I remember the itchy, sweaty feeling I got yesterday and try to picture really embarking on a thing like this, but I cannot work up any lather today.
I begin to picture M’Clare reading my decision not to back up my own idea.
I pick up the coin and juggle it around.
The speaker remarks When I am quite ready will I please make a note of my decision and post it through the door.
I go on flipping the coin up and presently it drops on the floor, it is Heads this time.
Tossing coins is a pretty feeble way to decide.
I drop the note on the floor and take another sheet and write “YES. Lysistrata Lee.”
Using that name seems to make it more legal.
I slip the paper in the slit and poke till it falls through on the other side of the door.
I am suddenly immensely hungry and dial breakfast all over again.
Just as I finish M’Clare’s voice starts once more.
“It’s always the minor matters that cause the most difficulty. The timing of this announcement has cost me as much thought as any aspect of the arrangements. The trouble is that however honest you are--and your honesty has been tested repeatedly--and however strong your imagination--about half of your training has been devoted to developing it--you can’t possibly be sure, answering a hypothetical question, that you are giving the answer you would choose if you knew it was asked in dead earnest.
“Those of you who answered the question in the negative are out of this. They have been told that it was a test, of an experimental nature, and have been asked to keep the whole thing a secret. They will be returning to Earth in a few hours’ time. I ask the rest of you to think it over once again. Your decision is still private. Only the two people who gathered you together know which members of the class are in this ship. The list of possible helpers was compiled by a computer. I haven’t seen it myself.
“You have a further half hour in which to make up your minds finally. Please remember that if you have any private reservations on the matter, or if you are secretly afraid, you may endanger us all. You all know enough psychology to realize this.
“If you still decide in favor of the project, write your name on a slip of paper and post it as before. If you are not absolutely certain about it, do nothing. Please think it over for half an hour.”
Me, I had enough thinking. I write my name--just L. Lee--and post it straight away.
However I cannot stop thinking altogether. I guess I think very hard, in fact. My Subconscious insists afterwards that it did register the plop as something came through the slit, but my Conscious failed to notice it at all.
Hours later--my watch says twenty-five minutes but I guess the Mass-Time has affected it--anyway I had three times too much solitary confinement--when will they let me out of here?--there is a knock at the door and a second later it slides apart.
I am expecting Ram or Peter so it takes me an appreciable fraction of a moment to realize I am seeing D. J. M’Clare.
Then I remember he is back on Earth buried in Exam papers and conclude I am having a hallucination.
This figment of my imagination says politely, “Do you mind if I sit down?”
He collapses on the couch as though thoroughly glad of it.
It is a strange thing, every time I see M’Clare I am startled all over again at how good-looking he is; seems I forget it between times which is maybe why I never fell for him as most female students do.
However what strikes me this time is that he looks tired, three-days-sleepless tired with worries on top.
I guess he is real, at that.
He says, “Don’t look so accusing, Lizzie, I only just got on this ship myself.”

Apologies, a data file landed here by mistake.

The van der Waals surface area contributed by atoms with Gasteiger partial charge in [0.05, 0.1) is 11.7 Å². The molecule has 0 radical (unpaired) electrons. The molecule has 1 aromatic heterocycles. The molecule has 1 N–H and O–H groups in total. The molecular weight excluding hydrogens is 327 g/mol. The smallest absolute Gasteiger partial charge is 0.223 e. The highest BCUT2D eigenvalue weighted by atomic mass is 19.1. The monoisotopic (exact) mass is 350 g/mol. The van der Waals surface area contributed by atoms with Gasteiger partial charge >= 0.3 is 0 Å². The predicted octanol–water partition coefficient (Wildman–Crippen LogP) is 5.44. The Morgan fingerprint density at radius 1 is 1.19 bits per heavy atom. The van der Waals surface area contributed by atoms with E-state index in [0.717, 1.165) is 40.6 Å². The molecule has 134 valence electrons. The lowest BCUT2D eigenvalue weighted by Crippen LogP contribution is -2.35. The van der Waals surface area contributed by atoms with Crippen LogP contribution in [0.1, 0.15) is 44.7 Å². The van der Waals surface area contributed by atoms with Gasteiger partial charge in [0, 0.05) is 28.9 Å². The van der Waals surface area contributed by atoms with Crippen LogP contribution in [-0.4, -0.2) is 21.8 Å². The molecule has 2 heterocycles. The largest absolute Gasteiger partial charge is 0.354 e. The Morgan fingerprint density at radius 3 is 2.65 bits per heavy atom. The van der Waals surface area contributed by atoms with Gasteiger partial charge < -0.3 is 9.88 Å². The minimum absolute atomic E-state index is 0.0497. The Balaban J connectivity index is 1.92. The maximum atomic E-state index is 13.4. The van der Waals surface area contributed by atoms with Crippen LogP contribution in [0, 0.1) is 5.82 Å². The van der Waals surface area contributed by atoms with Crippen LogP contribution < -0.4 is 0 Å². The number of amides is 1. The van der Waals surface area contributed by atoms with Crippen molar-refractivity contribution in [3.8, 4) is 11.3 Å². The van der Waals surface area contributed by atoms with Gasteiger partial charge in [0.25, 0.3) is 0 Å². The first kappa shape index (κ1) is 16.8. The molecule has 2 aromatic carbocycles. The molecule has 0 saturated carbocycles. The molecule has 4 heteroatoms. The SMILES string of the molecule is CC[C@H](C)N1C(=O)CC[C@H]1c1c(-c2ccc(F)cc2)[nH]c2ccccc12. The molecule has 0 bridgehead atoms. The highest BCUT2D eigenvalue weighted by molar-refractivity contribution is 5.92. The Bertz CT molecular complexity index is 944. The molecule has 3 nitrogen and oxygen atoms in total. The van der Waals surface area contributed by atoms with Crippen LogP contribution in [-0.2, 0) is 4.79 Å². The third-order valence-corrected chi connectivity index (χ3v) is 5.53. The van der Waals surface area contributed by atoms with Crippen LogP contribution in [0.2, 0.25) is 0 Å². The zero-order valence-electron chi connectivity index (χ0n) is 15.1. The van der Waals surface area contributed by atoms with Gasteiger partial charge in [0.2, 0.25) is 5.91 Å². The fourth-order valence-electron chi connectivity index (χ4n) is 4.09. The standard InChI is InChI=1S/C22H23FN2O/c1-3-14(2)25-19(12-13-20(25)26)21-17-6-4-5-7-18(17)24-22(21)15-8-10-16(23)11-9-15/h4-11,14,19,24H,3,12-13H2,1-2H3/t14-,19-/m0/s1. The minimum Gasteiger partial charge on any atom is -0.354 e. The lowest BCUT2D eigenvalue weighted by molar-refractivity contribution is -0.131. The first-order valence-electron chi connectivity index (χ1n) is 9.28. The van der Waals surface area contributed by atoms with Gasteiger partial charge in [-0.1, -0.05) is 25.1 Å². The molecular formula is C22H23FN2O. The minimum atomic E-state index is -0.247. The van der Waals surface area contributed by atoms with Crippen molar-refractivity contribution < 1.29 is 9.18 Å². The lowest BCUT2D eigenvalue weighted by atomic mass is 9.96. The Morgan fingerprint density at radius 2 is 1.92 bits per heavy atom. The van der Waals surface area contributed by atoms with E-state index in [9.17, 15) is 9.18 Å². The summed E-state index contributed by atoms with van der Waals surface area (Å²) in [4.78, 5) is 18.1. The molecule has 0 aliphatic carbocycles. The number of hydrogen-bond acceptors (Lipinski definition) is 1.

This does not make sense; you cannot just arrive on a ship twenty-four hours after it goes on Mass-Time; or can you?
M’Clare leans back and closes his eyes and inquires whether I am one of the Morse enthusiasts?
So that is the name; I say when we get back I will learn it first thing.
“Well,” says he, “I did my best to arrange privacy for all of you; with so many ingenious idiots on board I’m not really surprised that they managed to circumvent me. I had to cheat and check that you really were on the list; and I knew that whoever backed out you’d still be on board.”
So I should hope he might: Horrors there is my first answer screwed up on the floor and Writing side top-most.
However he has not noticed it, he goes on “Anyway you of all people won’t be thought to have dropped out because you were afraid.”
I have just managed to hook my heel over the note and get it out of sight, M’Clare has paused for an answer and I have to dredge my Sub-threshold memories for--
M’Clare opens his eyes and says like I am enacting Last Straw, “Have some sense, Lizzie.” Then in a different tone, “Ram says he gave you the letter half an hour ago.”
My brain suddenly registers a small pale patch been occupying a corner of my retina for the last half hour; it turns out to be a letter postmarked Excenus 23.
I disembowel it with one jerk. It is from my Dad and runs like this:
My dear Liz,
Thank you for your last letter, glad you are keeping fit and
so am I.
I just got a letter from your College saying you will get a
degree conferred on you on September 12th and parents if on
Earth will be welcome.
Well Liz this I got to see and Charlie says the same, but
the letter says too Terran Authority will not give a permit
to visit Earth just for this, so I wangled on to a
Delegation which is coming to discuss trade with the
Department of Commerce. Charlie and I will be arriving on
Earth on August 24th.
Liz it is good to think I shall be seeing you again after
four years. There are some things about your future I meant
to write to Professor M’Clare about, but now I shall be able
to talk it over direct. Please give him my regards.
Be seeing you Lizzie girl, your affectionate Dad
J. X. Lee.
Dear old Dad, after all these years farming with a weather-maker on a drydust planet I want to see his face the first time he sees real rain.
Hell’s fires and shades of darkness, I shan’t be there!
M’Clare says, “Your father wrote to me saying that he will be arriving on Earth on 24th August. I take it your letter says the same. I came on a dispatch boat; you can go back on it.”
Now what is he talking about? Then I get the drift.